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Behind the push to freeze Moscow’s foreign cash

MONTREAL, Que. — As Russian forces readied to steamroll into Ukraine, Canada’s finance minister began drumming up support for a move that could be devastating for Russia’s economy.

Chrystia Freeland, who also serves as the deputy prime minister, spent much of last week “pushing the idea of sanctioning the central bank,” said a senior Canadian official who spoke on the condition of anonymity.

The finance minister began floating the idea Tuesday, as speculation over whether President Vladimir Putin’s military build-up was a bluff. As his intention became clear, and the invasion began in earnest, Freeland began working on “building some momentum” behind targeting the central bank in Moscow and cutting off the Putin regime from billions in foreign currency reserves.

“The response by Canada and our allies will be swift and it will bite,” Freeland swore after Putin’s forces crossed the border. “This barbaric attack cannot and will not be allowed to succeed.” Freeland was born in Canada to Ukrainian parents — her mother helped draft Ukraine’s constitution.

Prior to Saturday evening, European leaders had been steadily ramping up sanctions but remained hesitant to bring in measures that could cause collateral damage to their own economies. The U.S., meanwhile, has deployed round after round of harsh sanctions — but, on this most recent package, insisted it was weighing its options as of early Saturday, according to The Wall Street Journal.

The Canadian official said Trudeau and U.K. Prime Minister Boris Johnson had been advocating, on behalf of Kyiv, for the so-called nuclear option against the Russian banking sector.

The West’s gradual increase in penalties clearly agitated those in Kyiv.

On Friday, Ukraine’s foreign affairs minister called for an immediate increase in those consequences: “Here is your ‘never again’ test,” he wrote on Twitter. The Canadian official said Freeland has been in frequent contact with President Volodymyr Zelenskyy’s government as she tried to “bring it to a consensus,” and slap the Kremlin with the significant new penalties.

The effort would block the Russian central bank’s ability to do transactions with their foreign exchange reserves, a move that could further pummel the ruble.

Moscow has roughly $300 billion in foreign cash stashed around the world. Effectively cutting the Russian central bank from that money will be crucial in propping up the ruble should it slide further.

As economist Adam Tooze wrote in his newsletter in January: “Foreign exchange reserves give the regime the capacity to withstand sanctions on the rest of the economy. They can be used to slow a run on the rouble. They can also be used to offset any currency mismatch on private sector balance sheets.”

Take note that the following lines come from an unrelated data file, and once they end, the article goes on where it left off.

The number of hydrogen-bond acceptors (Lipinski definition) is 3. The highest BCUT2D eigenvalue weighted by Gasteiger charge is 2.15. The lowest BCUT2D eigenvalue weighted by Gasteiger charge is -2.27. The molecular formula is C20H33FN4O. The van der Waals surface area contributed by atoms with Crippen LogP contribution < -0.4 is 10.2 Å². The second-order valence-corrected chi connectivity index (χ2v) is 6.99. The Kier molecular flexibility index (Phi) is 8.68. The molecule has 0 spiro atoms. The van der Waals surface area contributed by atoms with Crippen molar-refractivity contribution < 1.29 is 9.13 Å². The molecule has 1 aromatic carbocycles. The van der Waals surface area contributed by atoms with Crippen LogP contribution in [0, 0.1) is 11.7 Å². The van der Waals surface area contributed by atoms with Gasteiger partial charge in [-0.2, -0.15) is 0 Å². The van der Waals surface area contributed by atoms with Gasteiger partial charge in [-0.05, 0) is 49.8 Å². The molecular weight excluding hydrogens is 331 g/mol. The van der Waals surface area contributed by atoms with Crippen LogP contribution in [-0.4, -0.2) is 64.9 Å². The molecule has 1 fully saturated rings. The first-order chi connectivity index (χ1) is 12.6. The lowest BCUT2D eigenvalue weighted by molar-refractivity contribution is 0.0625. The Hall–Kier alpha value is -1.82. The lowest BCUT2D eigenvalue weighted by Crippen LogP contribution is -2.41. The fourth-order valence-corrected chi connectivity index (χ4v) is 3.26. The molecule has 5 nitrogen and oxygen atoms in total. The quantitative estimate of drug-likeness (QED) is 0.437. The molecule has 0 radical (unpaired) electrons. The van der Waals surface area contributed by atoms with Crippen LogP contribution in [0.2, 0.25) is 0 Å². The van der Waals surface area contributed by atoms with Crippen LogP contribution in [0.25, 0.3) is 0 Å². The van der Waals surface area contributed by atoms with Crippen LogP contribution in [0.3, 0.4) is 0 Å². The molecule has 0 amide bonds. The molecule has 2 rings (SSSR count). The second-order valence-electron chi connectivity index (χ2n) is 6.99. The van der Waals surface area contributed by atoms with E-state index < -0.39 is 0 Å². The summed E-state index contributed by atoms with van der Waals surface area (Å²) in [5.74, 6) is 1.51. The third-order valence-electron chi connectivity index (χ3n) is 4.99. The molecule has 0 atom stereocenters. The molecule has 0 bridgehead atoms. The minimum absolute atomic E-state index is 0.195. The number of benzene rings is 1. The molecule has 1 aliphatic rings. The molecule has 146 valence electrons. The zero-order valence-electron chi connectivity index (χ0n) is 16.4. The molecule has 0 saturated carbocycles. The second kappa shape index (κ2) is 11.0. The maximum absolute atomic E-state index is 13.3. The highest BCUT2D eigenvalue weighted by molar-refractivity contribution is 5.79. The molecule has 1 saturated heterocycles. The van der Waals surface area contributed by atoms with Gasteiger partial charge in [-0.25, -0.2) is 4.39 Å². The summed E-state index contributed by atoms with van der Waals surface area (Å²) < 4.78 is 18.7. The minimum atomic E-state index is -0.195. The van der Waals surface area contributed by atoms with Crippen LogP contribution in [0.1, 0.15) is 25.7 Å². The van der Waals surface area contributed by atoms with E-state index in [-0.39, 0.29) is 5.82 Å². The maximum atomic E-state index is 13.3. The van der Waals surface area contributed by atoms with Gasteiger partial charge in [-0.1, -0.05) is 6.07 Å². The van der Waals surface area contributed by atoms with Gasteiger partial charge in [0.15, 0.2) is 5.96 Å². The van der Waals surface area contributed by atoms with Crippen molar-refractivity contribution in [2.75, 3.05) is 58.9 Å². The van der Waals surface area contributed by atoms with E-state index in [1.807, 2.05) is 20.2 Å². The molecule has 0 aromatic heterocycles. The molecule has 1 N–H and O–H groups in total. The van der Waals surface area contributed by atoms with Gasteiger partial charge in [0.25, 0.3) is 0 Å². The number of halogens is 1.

Locking the Kremlin out from that money required buy-in from across Europe and the United States.

While it is hard to say whether Ottawa’s intervention was primarily responsible for its allies’ change of heart — certainly, domestic pressure and images of gunfights in a major European capital had a substantial impact — the official said Freeland had made a particular appeal to the Americans in recent days. Prior to the Saturday evening announcement, President Joe Biden remained noncommittal on the need for stricter measures against Russia’s central bank.

Sanctioning the central bank hasn’t received as much attention as another significant proposed consequence for Moscow: exiling it from the SWIFT system.

SWIFT is a secure and reliable messaging system that allows member banks to communicate messages — such as money transfers — between each other. It is used by some 11,000 banks across 200 countries.

The Canadian official said that Trudeau was also supportive of a proposal, spearheaded by Johnson, to cut Russia from the SWIFT payment system. The Guardian reported that the British and Canadian prime ministers were alone around the table in their support for such severe financial penalties.

On Saturday, Freeland and Trudeau spoke to Ukrainian Prime Minister Denys Shmyhal to report progress on building consensus on stricter measures.

By the evening, consensus finally arrived, as strikes on Kyiv ramped up for the third straight day. European Commission President Ursula von der Leyen announced that the EU would support “imposing restrictive measures that will prevent the Russian Central Bank from deploying its international reserves in ways that undermine the impact of our sanctions.”

Von der Leyen also announced plans to ensure “a certain number of Russian banks are removed from SWIFT.”

Saturday’s announcement, signed by the European Commission, France, Germany, Italy, the United Kingdom, Canada, and the United States, seems to be a compromise — cutting off only parts of the Russian economy from the financial transaction system.